THE FEDERAL RESERVE BOARD grimly pledges to squeeze harder than ever to hold down the growth of the money supply. Its chairman, Paul Volcker, assured Congress that the new rigor is not a mere passing phase but a policy for the years (plural) ahead. Tight money is a necessary part of any strategy to restrain inflation. But it is only part of a strategy, and it's important to note the limits of monetary policy.

You will frequently hear the argument that a sufficiently tight limit on the country's supply of money will stop inflation dead in its tracks. That is the voice of economic fundamentalism. Inflation, according to this school, is merely the result of a complaisant government's errors in letting too much money loose in its pursuit of easy popularity.

The fundamentalist theory is half right, in the sense that too loose a monetary policy speeds up inflation dangerously. But the reverse is not true -- for even a very tight monetary policy will not necessarily slow inflation down much.

The basic mistake in the fundamentalist theory is its assumption that the government totally controls the supply of money. But money is, after all, anything that buyers and sellers are willing to use as money. If the government squeezes the supply of one kind of money, the financial markets are very ingenious at inventing others. The simplest definition of money is currency plus demand deposits in banks. But there are futher definitions out through the other kinds of deposits and the negotiable bills and bonds that people -- not most people, but certain financial people -- use as money to pay each other. In the past several years it is the more esoteric varieties of money that have been expanding most rapidly.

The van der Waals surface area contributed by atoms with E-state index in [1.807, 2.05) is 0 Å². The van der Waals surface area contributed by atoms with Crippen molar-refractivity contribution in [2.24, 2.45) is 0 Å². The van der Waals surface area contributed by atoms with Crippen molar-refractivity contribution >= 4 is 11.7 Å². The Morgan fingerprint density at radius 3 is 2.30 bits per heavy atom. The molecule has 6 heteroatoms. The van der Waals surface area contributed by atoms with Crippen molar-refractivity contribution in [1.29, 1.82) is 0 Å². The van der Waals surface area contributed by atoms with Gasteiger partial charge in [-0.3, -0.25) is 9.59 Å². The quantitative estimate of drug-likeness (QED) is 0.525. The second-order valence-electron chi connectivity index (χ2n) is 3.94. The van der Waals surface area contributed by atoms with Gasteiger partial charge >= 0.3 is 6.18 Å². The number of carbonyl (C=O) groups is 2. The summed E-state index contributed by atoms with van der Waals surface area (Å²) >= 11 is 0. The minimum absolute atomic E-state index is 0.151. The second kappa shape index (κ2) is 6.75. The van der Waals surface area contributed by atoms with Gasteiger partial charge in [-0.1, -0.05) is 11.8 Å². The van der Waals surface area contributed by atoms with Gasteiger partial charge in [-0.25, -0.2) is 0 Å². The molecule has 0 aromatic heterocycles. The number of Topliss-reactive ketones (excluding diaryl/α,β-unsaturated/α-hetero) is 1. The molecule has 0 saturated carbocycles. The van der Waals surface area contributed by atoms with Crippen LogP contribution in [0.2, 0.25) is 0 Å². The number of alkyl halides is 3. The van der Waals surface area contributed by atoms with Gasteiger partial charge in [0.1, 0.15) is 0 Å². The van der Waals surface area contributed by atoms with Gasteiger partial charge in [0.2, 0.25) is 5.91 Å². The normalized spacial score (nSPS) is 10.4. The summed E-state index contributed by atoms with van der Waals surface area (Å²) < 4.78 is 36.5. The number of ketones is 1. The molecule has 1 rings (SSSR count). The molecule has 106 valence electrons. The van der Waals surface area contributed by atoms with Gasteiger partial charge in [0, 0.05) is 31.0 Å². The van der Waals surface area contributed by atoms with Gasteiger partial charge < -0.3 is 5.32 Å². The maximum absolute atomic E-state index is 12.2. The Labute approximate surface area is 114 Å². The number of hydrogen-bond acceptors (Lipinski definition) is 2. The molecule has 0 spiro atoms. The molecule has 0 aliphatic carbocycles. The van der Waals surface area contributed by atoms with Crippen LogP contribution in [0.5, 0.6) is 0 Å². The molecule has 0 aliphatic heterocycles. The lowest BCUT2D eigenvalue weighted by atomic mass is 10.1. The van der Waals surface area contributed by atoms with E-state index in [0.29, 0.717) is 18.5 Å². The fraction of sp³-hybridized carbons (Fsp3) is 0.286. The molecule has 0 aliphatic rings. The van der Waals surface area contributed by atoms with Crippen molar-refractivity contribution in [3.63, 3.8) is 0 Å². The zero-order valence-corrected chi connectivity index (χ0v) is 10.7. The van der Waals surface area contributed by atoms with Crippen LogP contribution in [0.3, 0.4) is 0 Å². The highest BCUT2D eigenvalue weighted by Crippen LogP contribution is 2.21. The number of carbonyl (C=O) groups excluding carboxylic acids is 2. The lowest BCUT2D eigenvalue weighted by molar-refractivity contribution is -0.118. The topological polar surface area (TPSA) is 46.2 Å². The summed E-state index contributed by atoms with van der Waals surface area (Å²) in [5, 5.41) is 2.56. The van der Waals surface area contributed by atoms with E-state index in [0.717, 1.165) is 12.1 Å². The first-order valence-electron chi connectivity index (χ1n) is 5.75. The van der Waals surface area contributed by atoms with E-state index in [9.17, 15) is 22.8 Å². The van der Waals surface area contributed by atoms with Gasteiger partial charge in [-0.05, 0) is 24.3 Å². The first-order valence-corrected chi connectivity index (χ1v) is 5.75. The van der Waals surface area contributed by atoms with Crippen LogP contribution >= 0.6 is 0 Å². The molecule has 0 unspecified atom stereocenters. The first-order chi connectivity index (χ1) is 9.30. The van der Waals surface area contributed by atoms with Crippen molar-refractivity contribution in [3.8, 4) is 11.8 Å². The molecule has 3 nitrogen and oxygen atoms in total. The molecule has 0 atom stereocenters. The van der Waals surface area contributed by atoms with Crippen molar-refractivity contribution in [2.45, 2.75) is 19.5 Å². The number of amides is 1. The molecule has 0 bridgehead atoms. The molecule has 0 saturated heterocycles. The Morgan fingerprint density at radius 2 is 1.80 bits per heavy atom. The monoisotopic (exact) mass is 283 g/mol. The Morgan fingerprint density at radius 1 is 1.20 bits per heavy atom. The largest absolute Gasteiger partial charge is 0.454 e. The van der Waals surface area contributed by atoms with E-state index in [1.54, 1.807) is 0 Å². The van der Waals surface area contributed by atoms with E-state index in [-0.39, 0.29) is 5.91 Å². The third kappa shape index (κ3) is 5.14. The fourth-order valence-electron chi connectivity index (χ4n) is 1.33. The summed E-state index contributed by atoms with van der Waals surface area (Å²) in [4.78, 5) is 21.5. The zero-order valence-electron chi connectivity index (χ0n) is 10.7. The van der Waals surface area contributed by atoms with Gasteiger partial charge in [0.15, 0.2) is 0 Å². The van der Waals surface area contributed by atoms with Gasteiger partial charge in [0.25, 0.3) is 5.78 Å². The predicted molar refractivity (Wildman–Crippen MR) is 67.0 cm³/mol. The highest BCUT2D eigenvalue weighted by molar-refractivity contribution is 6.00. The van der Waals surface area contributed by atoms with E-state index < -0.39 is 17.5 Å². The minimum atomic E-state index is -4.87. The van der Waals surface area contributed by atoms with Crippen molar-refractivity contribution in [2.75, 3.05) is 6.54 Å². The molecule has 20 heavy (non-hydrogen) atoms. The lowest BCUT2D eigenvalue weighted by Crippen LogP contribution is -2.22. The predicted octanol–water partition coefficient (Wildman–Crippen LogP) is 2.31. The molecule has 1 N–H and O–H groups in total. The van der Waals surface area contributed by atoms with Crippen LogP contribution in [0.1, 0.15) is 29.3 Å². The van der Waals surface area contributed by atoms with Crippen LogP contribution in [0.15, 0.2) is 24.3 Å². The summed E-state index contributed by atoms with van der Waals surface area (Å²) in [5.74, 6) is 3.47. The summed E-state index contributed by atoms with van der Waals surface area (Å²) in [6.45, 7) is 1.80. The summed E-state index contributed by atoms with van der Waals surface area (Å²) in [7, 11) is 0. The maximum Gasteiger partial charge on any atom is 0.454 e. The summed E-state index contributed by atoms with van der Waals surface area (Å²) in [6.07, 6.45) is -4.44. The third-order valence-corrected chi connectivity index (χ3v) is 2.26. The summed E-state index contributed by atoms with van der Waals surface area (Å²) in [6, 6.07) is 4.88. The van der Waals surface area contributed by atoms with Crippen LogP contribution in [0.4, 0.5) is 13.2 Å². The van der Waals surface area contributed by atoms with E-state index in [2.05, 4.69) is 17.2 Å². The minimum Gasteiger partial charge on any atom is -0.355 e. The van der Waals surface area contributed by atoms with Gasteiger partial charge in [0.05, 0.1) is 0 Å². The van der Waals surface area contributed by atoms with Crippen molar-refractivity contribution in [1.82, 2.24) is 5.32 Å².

Where does inflation come from? Inflation is the rise in the average of all prices, including the price of labor. Ending inflation means keeping that average at zero -- which means in turn that every price that rises must be balanced by the fall in some other price. The same thing holds for wages, as long as productivity fails to increase. But Americans have become very good at preventing any cuts in wages and in most prices. They have elevated the practice of no wage or price cuts into a principal of social equity.

People running for public office are now casting about desperately for remedies to inflation that do not threaten anyone with wage or price cuts. They increasingly grasp at mechanical solutions imposed by Washington. The panacea of choice on the right is to "stop printing money" -- just as, on the left, it is wage and price controls. Neither offers any real promise.